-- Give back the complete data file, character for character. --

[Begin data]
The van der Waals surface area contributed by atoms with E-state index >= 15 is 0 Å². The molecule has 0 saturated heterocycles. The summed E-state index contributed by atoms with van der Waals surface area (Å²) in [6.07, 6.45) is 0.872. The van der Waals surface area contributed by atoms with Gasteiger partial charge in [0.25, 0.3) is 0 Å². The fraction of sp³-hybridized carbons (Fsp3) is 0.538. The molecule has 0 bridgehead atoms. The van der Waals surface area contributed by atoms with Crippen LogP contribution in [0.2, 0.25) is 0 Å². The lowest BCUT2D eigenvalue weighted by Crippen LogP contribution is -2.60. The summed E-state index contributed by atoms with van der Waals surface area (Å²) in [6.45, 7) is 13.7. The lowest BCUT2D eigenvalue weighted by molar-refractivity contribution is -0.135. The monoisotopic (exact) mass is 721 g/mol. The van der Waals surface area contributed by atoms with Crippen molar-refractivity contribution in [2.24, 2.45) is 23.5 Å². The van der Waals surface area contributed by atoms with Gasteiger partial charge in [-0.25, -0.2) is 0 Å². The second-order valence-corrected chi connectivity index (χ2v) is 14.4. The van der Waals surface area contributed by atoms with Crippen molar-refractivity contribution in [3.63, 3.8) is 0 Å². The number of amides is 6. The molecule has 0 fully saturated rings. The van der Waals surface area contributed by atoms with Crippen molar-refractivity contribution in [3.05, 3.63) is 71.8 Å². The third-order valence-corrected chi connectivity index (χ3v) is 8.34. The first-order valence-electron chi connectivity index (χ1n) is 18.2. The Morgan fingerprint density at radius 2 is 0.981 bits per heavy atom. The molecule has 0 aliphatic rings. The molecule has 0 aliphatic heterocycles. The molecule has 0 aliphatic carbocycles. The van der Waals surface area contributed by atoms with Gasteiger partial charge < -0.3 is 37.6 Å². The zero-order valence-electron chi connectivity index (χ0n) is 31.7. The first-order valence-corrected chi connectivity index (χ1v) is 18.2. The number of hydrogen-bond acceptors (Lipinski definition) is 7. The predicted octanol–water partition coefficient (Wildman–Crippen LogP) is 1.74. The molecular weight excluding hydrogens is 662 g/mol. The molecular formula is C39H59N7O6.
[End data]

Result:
The van der Waals surface area contributed by atoms with E-state index >= 15 is 0 Å². The molecule has 0 saturated heterocycles. The summed E-state index contributed by atoms with van der Waals surface area (Å²) in [6.07, 6.45) is 0.872. The van der Waals surface area contributed by atoms with Gasteiger partial charge in [0.25, 0.3) is 0 Å². The fraction of sp³-hybridized carbons (Fsp3) is 0.538. The molecule has 0 bridgehead atoms. The van der Waals surface area contributed by atoms with Crippen LogP contribution in [0.2, 0.25) is 0 Å². The lowest BCUT2D eigenvalue weighted by Crippen LogP contribution is -2.60. The summed E-state index contributed by atoms with van der Waals surface area (Å²) in [6.45, 7) is 13.7. The lowest BCUT2D eigenvalue weighted by molar-refractivity contribution is -0.135. The monoisotopic (exact) mass is 721 g/mol. The van der Waals surface area contributed by atoms with Crippen molar-refractivity contribution in [2.24, 2.45) is 23.5 Å². The van der Waals surface area contributed by atoms with Gasteiger partial charge in [-0.25, -0.2) is 0 Å². The second-order valence-corrected chi connectivity index (χ2v) is 14.4. The van der Waals surface area contributed by atoms with Crippen molar-refractivity contribution in [3.63, 3.8) is 0 Å². The number of amides is 6. The molecule has 0 fully saturated rings. The van der Waals surface area contributed by atoms with Crippen molar-refractivity contribution in [3.05, 3.63) is 71.8 Å². The third-order valence-corrected chi connectivity index (χ3v) is 8.34. The first-order valence-electron chi connectivity index (χ1n) is 18.2. The Morgan fingerprint density at radius 2 is 0.981 bits per heavy atom. The molecule has 0 aliphatic rings. The molecule has 0 aliphatic heterocycles. The molecule has 0 aliphatic carbocycles. The van der Waals surface area contributed by atoms with Gasteiger partial charge < -0.3 is 37.6 Å². The zero-order valence-electron chi connectivity index (χ0n) is 31.7. The first-order valence-corrected chi connectivity index (χ1v) is 18.2. The number of hydrogen-bond acceptors (Lipinski definition) is 7. The predicted octanol–water partition coefficient (Wildman–Crippen LogP) is 1.74. The molecular weight excluding hydrogens is 662 g/mol. The molecular formula is C39H59N7O6.